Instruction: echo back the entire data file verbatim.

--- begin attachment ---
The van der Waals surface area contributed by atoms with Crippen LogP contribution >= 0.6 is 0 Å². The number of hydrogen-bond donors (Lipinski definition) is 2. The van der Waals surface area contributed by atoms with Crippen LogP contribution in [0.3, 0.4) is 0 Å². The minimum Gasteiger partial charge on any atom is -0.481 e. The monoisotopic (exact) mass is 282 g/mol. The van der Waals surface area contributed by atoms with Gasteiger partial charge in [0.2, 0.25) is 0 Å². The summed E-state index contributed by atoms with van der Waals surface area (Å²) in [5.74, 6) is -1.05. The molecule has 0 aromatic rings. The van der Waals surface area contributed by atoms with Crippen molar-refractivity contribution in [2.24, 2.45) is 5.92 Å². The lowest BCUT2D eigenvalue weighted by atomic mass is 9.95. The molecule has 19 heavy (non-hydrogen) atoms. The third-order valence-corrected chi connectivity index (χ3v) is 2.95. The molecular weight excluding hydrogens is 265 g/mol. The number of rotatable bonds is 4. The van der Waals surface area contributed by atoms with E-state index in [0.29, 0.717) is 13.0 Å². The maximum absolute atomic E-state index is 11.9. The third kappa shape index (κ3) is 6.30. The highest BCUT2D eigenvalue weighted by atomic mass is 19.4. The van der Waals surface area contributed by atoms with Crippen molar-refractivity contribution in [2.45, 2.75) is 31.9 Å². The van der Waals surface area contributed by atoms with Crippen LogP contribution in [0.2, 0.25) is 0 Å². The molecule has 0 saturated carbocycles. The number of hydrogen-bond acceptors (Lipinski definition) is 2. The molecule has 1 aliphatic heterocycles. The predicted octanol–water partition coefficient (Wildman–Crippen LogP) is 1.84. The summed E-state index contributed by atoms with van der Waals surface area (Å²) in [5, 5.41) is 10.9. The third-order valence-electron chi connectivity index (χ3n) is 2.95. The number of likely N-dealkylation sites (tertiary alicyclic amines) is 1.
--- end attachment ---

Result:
The van der Waals surface area contributed by atoms with Crippen LogP contribution >= 0.6 is 0 Å². The number of hydrogen-bond donors (Lipinski definition) is 2. The van der Waals surface area contributed by atoms with Crippen LogP contribution in [0.3, 0.4) is 0 Å². The minimum Gasteiger partial charge on any atom is -0.481 e. The monoisotopic (exact) mass is 282 g/mol. The van der Waals surface area contributed by atoms with Gasteiger partial charge in [0.2, 0.25) is 0 Å². The summed E-state index contributed by atoms with van der Waals surface area (Å²) in [5.74, 6) is -1.05. The molecule has 0 aromatic rings. The van der Waals surface area contributed by atoms with Crippen molar-refractivity contribution in [2.24, 2.45) is 5.92 Å². The lowest BCUT2D eigenvalue weighted by atomic mass is 9.95. The molecule has 19 heavy (non-hydrogen) atoms. The third-order valence-corrected chi connectivity index (χ3v) is 2.95. The molecular weight excluding hydrogens is 265 g/mol. The number of rotatable bonds is 4. The van der Waals surface area contributed by atoms with E-state index in [0.29, 0.717) is 13.0 Å². The maximum absolute atomic E-state index is 11.9. The third kappa shape index (κ3) is 6.30. The highest BCUT2D eigenvalue weighted by atomic mass is 19.4. The van der Waals surface area contributed by atoms with Crippen molar-refractivity contribution in [2.45, 2.75) is 31.9 Å². The van der Waals surface area contributed by atoms with Crippen LogP contribution in [0.2, 0.25) is 0 Å². The molecule has 0 saturated carbocycles. The number of hydrogen-bond acceptors (Lipinski definition) is 2. The molecule has 1 aliphatic heterocycles. The predicted octanol–water partition coefficient (Wildman–Crippen LogP) is 1.84. The summed E-state index contributed by atoms with van der Waals surface area (Å²) in [5, 5.41) is 10.9. The third-order valence-electron chi connectivity index (χ3n) is 2.95. The number of likely N-dealkylation sites (tertiary alicyclic amines) is 1.